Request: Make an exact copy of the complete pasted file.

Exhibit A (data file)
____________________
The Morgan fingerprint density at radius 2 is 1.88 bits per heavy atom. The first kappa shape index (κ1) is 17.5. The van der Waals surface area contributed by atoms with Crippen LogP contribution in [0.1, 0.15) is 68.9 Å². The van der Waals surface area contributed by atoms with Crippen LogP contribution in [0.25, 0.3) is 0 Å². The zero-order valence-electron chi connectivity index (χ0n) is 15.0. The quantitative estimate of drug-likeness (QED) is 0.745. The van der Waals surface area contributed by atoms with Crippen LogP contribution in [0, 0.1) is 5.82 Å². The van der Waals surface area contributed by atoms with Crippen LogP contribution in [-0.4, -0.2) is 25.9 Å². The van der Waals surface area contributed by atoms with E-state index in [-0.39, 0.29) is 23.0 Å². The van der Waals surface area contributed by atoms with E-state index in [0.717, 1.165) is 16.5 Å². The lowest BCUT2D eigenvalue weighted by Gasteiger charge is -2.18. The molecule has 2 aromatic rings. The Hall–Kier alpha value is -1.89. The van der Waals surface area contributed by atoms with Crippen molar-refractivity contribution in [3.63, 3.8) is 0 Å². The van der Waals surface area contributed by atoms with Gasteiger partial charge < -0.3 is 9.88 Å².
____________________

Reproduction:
The Morgan fingerprint density at radius 2 is 1.88 bits per heavy atom. The first kappa shape index (κ1) is 17.5. The van der Waals surface area contributed by atoms with Crippen LogP contribution in [0.1, 0.15) is 68.9 Å². The van der Waals surface area contributed by atoms with Crippen LogP contribution in [0.25, 0.3) is 0 Å². The zero-order valence-electron chi connectivity index (χ0n) is 15.0. The quantitative estimate of drug-likeness (QED) is 0.745. The van der Waals surface area contributed by atoms with Crippen LogP contribution in [0, 0.1) is 5.82 Å². The van der Waals surface area contributed by atoms with Crippen LogP contribution in [-0.4, -0.2) is 25.9 Å². The van der Waals surface area contributed by atoms with E-state index in [-0.39, 0.29) is 23.0 Å². The van der Waals surface area contributed by atoms with E-state index in [0.717, 1.165) is 16.5 Å². The lowest BCUT2D eigenvalue weighted by Gasteiger charge is -2.18. The molecule has 2 aromatic rings. The Hall–Kier alpha value is -1.89. The van der Waals surface area contributed by atoms with Crippen molar-refractivity contribution in [3.63, 3.8) is 0 Å². The van der Waals surface area contributed by atoms with Gasteiger partial charge < -0.3 is 9.88 Å².